-and can be loaded with the Plugin Manager. There are currently 17 core
-plugins available, such as GRASS GIS integration (See
+and can be enabled with the Plugin Manager. There are currently 17 core
+plugins available, including GRASS GIS integration (See
Figure~\ref{fig:grass-plugin}), Georeferencer, Mapserver Export, Shapefile to
PostGIS Import Tool, OGR Layer Converter, GPS Tools, Add Delimited Text Layer
-or WFS support:
+and WFS support.

\begin{figure}[h]
\begin{center}
@@ -137,22 +137,22 @@
\end{center}
\end{figure}

-\textbf{External Plugins} are all written in Python and devided into official
+\textbf{External Plugins} are all written in Python and divided into official
and user contributed plugins. The user can easily add those Plugins to QGIS
with the Python Plugin Installer (See Figure~\ref{fig:python-plugin}).

\begin{itemize}
\item \textbf{Official} external python plugins are stored in an official,
moderated repository at \url{http://pyqgis.org/repo/official} as part of the
-official QGIS release and maintained by the individual author.
+official QGIS release and maintained by their respective author.
\item \textbf{User-Contributed} external python plugins are stored in an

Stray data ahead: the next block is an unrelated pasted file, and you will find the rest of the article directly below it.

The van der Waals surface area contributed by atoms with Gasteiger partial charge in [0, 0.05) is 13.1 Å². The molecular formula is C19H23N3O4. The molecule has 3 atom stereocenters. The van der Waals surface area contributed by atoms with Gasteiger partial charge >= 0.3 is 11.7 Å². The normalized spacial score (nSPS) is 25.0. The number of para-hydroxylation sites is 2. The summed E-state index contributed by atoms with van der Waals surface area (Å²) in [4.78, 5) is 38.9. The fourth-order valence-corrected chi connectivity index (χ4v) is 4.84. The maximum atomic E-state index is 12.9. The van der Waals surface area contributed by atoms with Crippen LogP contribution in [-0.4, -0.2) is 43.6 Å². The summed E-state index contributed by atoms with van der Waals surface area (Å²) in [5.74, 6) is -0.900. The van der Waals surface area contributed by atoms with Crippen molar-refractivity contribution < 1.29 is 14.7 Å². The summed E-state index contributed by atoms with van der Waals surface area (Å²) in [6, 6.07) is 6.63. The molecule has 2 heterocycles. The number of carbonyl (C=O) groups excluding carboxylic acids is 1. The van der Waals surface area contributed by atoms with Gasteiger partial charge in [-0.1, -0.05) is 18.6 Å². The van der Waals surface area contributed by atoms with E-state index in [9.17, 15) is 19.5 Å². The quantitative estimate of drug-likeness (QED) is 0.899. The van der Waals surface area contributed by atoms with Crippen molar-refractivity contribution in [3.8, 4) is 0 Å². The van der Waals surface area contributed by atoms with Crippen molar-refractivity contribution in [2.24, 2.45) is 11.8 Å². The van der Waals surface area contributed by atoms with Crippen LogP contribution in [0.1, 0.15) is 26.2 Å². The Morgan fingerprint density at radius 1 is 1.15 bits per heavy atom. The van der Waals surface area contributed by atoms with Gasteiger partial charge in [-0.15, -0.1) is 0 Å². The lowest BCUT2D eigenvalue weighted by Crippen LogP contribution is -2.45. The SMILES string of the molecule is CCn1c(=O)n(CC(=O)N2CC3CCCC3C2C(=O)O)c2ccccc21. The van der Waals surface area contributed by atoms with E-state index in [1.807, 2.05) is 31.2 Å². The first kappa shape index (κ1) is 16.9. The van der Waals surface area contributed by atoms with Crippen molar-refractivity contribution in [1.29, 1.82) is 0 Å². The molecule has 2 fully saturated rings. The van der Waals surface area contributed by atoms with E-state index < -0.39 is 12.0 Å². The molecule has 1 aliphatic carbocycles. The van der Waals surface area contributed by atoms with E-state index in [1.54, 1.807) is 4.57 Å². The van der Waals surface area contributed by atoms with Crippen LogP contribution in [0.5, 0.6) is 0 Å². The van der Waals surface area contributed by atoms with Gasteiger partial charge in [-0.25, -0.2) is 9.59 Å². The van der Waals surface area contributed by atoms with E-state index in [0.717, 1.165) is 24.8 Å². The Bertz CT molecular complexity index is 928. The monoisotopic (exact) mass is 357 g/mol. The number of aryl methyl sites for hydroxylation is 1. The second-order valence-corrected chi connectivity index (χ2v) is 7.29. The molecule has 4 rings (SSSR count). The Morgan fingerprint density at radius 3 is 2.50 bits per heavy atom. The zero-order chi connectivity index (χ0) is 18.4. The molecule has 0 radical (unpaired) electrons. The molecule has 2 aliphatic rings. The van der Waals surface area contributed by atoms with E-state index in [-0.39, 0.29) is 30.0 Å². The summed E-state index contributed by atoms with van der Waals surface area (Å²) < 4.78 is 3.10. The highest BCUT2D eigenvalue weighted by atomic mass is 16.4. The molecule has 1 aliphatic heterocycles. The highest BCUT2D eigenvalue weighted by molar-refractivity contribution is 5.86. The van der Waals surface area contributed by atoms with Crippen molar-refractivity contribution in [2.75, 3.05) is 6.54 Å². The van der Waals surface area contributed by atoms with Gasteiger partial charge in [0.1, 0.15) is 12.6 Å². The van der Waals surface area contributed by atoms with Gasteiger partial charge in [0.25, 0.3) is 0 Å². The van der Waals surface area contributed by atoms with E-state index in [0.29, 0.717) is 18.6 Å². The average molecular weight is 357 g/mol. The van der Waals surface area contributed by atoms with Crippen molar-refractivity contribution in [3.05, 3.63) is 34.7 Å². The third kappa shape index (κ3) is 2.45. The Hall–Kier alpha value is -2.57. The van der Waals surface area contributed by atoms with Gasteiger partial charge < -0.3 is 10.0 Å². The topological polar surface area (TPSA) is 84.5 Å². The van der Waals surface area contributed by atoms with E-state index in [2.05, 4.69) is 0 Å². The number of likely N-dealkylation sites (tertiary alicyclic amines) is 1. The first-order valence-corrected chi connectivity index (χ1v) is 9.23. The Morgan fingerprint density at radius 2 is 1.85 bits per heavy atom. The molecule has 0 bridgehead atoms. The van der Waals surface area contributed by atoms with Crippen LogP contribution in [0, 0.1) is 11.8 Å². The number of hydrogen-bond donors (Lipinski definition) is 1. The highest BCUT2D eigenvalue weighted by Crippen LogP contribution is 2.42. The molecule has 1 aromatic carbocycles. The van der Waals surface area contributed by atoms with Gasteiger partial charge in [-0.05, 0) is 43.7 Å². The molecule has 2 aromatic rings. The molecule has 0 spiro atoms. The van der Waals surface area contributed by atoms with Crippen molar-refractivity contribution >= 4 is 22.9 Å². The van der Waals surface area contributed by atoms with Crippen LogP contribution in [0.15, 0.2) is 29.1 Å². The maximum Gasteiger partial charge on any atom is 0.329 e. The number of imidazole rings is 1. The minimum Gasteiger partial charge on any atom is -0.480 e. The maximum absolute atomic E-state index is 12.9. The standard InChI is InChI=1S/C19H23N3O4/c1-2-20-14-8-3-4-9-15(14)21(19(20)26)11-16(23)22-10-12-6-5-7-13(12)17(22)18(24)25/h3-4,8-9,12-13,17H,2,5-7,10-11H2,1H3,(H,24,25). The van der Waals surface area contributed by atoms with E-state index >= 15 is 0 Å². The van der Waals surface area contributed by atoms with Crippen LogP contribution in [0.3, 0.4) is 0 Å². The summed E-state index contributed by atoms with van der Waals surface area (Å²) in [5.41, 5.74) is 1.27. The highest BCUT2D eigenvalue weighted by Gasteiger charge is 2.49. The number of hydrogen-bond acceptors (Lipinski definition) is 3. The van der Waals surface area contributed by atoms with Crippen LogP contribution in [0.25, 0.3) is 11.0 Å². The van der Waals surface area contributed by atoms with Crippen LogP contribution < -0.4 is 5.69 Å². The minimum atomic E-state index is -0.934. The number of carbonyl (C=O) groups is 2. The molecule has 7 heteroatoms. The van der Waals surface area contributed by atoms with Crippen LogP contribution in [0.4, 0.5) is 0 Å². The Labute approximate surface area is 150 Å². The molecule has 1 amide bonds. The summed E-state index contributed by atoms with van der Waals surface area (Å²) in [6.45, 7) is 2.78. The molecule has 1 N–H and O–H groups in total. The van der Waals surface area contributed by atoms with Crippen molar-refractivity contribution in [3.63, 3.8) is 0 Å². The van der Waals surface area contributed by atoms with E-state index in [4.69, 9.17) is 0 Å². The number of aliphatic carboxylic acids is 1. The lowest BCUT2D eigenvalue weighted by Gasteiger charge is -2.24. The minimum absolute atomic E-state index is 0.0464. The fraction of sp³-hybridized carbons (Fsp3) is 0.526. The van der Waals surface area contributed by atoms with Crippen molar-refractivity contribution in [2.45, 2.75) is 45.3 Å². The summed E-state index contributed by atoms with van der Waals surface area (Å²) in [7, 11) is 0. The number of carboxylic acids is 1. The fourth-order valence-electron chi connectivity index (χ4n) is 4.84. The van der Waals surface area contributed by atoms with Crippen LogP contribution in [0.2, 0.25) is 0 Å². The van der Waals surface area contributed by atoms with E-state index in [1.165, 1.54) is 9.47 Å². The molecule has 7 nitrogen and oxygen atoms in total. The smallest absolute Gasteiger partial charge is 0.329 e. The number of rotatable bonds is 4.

unofficial repository at \url{http://pyqgis.org/repo/contributed} and contain
plugins that are not yet mature enough but on the way to the official
repository.
\end{itemize}

-Beside these two respositories a few QGIS developers provide and maintain
-their own repositories. They can be added to the repository list of the
+Beside these two respositories a number of QGIS developers provide and maintain
+their own repositories. These can be added to the repository list of the
Python Plugin Installer.

\begin{figure}[h]
@@ -168,35 +168,36 @@
%can be developed. Even though 1.0 is pretty fresh, there are already a number
%of exciting developments underway in both the core application and plugins.

-As QGIS is open source software, it is possible to participate in development
+Since QGIS is open source software, it is possible to participate in the development
process and also to write new applications that use the libraries of the QGIS
project. Development with QGIS can be done either in the existing classes of
QGIS, as plugin extensions or in the form of custom applications that make use
GNU GPL. That means that for all three cases, published software must be
-distributed under the terms of the GPL too. QGIS 1.0 provides a stable API such
-that changes to developed plugins and applications will only be necessary for
-version 2 of QGIS.